Available online at: http://www.intechopen.com/articles/show/title/quality-of-life-issues-in-vasculitis
Carpenter, D.M., Kadis, J.A., Hogan, S.L., DeVellis, R.F., Jordan, J.M. The effect of medication-related support on the quality of life of vasculitis patients in relapse and remission. Journal of Rheumatology, 38(4): 709-15.
The goal of teaching is not merely to pass a body of knowledge from instructor to students but to encourage students to build upon that body of knowledge. I believe students should leave a course with an understanding of why the subject is important and the ability to confidently apply knowledge and skills learned during the course. As an instructor, I strive to create a dynamic class environment that emphasizes creativity and critical analysis of course material. It is my responsibility to provide students with relevant information in an actively engaging yet safe learning environment. It is the student’s responsibility to complete course readings and assignments, participate in class discussions, and grapple with concepts to understand how course material is applicable in his or her context. Students offer fresh and diverse perspectives on a subject that can enhance learning for other students as well as the instructor; thus, I consider group discussion a key learning method in my courses. It is my hope that the students I teach will eventually become contributors in the field in which I taught them.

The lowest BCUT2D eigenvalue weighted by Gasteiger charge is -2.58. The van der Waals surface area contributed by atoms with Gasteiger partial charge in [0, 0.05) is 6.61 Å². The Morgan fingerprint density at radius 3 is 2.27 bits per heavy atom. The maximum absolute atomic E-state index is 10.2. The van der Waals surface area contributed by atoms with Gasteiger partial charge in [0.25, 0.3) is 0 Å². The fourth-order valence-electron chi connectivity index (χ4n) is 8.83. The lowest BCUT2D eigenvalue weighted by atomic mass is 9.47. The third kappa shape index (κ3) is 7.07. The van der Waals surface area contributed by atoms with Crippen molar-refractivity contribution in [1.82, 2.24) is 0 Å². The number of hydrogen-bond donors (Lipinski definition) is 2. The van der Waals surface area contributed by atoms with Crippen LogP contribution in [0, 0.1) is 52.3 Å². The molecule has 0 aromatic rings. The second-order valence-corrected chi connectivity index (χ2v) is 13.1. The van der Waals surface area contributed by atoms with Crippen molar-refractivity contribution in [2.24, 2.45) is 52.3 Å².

Health behavior theory
Carpenter, D.M., DeVellis, R.F., Hogan, S.L., Fisher, E.B., DeVellis, B.M., Jordan, J.M. (2011) Use and perceived credibility of medication information sources for patients with a rare illness: Differences by gender. Journal of Health Communication, 16(6): 629-642.
The purpose of Dr. Carpenter’s postdoctoral training is to develop a more holistic understanding of how different sources, such as physicians, spouses, and the media, influence the self-management behaviors of individuals living with chronic illness. She is currently working with Dr. Betsy Sleath at the School of Pharmacy and Dr. Robert DeVellis at the Thurston Arthritis Research Center (TARC).
University of North Carolina at Chapel Hill
Accessing Social Support in Symptom Treatment (ASSIST) Study (2007-2009)
Dissertation Chair: Dr. Robert DeVellis
Dr. Carpenter’s dissertation research assessed the information-seeking behaviors of vasculitis patients, determined whether patients received conflicting medication information, and modeled how social support and information-seeking influenced patient medication adherence. She collected primary data as part of the ASSIST Study and found that more than half of patients received conflicting medication information, which had a direct negative effect on medication adherence. The title of her dissertation is Understanding the Effects of Conflicting Information on Medication Adherence for Vasculitis Patients.